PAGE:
Starting an accelerator in itself, is like building a startup company. Initially, you need to solve a problem based on a vision and improve your product as many times as possible along the way. Be certain that mistakes will be made, but kindly, learn from them. Iterate and improve. Again and again. No product is fully made in the beginning. There is always room for improvement.
And this has been our experience as well. But back to the headline of this post. I want to give a perspective of the actual numbers around the Icelandic accelerators Startup Reykjavik (SR) and Startup Energy Reykjavik (SER). For clarity, you can read about the structure (ownership, investments, operations) in the Accelerator menu on top of the site.
Number of applications
The demand for the accelerators was obvious in 2012. No such program was available in Iceland before SR started. Iceland was somewhat in awe post the financial meltdown in 2008. Little support for startups was available, at least not very visible, and unemployment was still high in Icelandic terms. The decrease in number of applications in 2015 can likely be explained by both low unemployment rate (4-5%) and by the fact that demand had been tapped in earlier years with the establishment of SR. Lower application numbers for SER make sense, since it only focuses on energy related startups.
Number of investments made
Types of companies
There are various kinds. In SR, the companies are predominantly software related.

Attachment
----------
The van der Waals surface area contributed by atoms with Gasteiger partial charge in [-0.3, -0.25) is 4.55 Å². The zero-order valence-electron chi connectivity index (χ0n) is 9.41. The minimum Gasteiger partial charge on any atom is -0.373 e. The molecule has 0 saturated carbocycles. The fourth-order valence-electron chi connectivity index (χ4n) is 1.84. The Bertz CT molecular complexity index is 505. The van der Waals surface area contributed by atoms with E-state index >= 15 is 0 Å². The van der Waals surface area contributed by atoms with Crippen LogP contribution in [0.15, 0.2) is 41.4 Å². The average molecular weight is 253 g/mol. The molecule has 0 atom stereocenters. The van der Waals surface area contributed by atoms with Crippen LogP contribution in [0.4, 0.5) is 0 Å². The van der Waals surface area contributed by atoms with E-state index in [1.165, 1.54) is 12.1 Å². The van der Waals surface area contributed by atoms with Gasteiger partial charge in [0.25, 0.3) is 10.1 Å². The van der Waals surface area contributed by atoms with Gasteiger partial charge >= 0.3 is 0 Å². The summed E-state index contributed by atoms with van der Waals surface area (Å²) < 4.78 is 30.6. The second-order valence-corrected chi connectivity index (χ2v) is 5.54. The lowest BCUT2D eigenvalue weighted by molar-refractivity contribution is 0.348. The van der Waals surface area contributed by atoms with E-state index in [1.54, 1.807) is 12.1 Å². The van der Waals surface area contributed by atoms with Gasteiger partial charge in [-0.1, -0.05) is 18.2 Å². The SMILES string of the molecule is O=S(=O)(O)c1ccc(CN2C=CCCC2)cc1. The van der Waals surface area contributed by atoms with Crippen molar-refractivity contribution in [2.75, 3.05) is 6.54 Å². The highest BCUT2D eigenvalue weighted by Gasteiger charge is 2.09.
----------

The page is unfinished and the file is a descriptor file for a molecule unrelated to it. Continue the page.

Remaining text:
All of the companies in Startup Energy Reykjavik are obviously energy related.
As of today, two thirds of the companies are still active, meaning one third have given up on their activities. Normal or not, these are the facts.
Funding of the companies
For most accelerators, funding of their companies is the most relevant metric (valuation is another).
In total, companies from the accelerators have received 1,060 ISK millions in equity or grants. As time goes by, I expect these numbers to increase every year for each cohort.
Note that the numbers in the graph above relate to funding per yearly cohort (vintage), but not by funding year.
Majority of the funding for the companies is in the form of equity, although grants, mostly from the Icelandic Technology Development Fund, are an important source of funding for many of the companies in the early stages.
There are many ways to compare success, and I may even put these figures into an international perspective later. The fact remains that startup acceleration in Iceland is finally on the move.